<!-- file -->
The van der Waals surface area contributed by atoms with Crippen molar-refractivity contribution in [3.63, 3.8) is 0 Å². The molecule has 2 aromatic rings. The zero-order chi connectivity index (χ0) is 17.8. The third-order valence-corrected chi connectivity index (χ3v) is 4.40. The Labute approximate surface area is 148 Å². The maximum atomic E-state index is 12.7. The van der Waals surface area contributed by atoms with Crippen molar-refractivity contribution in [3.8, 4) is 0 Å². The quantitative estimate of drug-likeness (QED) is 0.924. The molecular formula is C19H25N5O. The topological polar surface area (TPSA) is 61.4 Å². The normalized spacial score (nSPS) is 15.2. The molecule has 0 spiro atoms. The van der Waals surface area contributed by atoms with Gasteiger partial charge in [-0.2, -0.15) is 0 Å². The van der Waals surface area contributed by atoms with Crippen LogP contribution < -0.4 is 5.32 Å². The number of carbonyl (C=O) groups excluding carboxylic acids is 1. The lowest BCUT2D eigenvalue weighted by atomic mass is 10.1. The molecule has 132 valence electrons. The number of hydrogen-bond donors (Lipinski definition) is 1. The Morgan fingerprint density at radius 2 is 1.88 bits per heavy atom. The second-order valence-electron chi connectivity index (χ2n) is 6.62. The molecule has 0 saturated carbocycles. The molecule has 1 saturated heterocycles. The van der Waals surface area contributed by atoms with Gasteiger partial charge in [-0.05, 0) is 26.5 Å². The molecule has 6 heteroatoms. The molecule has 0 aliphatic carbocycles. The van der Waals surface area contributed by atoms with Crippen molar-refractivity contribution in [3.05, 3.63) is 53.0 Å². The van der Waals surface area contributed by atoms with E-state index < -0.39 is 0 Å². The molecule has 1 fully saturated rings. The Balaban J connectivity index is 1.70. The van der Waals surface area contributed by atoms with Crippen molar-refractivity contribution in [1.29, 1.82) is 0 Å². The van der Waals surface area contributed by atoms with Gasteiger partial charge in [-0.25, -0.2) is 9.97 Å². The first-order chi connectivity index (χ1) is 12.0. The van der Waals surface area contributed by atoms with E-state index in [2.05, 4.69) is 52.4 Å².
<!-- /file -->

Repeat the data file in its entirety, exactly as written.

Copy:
The van der Waals surface area contributed by atoms with Crippen molar-refractivity contribution in [3.63, 3.8) is 0 Å². The molecule has 2 aromatic rings. The zero-order chi connectivity index (χ0) is 17.8. The third-order valence-corrected chi connectivity index (χ3v) is 4.40. The Labute approximate surface area is 148 Å². The maximum atomic E-state index is 12.7. The van der Waals surface area contributed by atoms with Crippen molar-refractivity contribution in [3.8, 4) is 0 Å². The quantitative estimate of drug-likeness (QED) is 0.924. The molecular formula is C19H25N5O. The topological polar surface area (TPSA) is 61.4 Å². The normalized spacial score (nSPS) is 15.2. The molecule has 0 spiro atoms. The van der Waals surface area contributed by atoms with Gasteiger partial charge in [-0.2, -0.15) is 0 Å². The van der Waals surface area contributed by atoms with Crippen LogP contribution < -0.4 is 5.32 Å². The number of carbonyl (C=O) groups excluding carboxylic acids is 1. The lowest BCUT2D eigenvalue weighted by atomic mass is 10.1. The molecule has 132 valence electrons. The number of hydrogen-bond donors (Lipinski definition) is 1. The Morgan fingerprint density at radius 2 is 1.88 bits per heavy atom. The second-order valence-electron chi connectivity index (χ2n) is 6.62. The molecule has 0 saturated carbocycles. The molecule has 1 saturated heterocycles. The van der Waals surface area contributed by atoms with Gasteiger partial charge in [-0.05, 0) is 26.5 Å². The molecule has 6 heteroatoms. The molecule has 0 aliphatic carbocycles. The van der Waals surface area contributed by atoms with Crippen molar-refractivity contribution in [3.05, 3.63) is 53.0 Å². The van der Waals surface area contributed by atoms with E-state index < -0.39 is 0 Å². The molecule has 1 fully saturated rings. The Balaban J connectivity index is 1.70. The van der Waals surface area contributed by atoms with Crippen molar-refractivity contribution in [1.29, 1.82) is 0 Å². The van der Waals surface area contributed by atoms with Gasteiger partial charge in [-0.25, -0.2) is 9.97 Å². The first-order chi connectivity index (χ1) is 12.0. The van der Waals surface area contributed by atoms with E-state index in [2.05, 4.69) is 52.4 Å².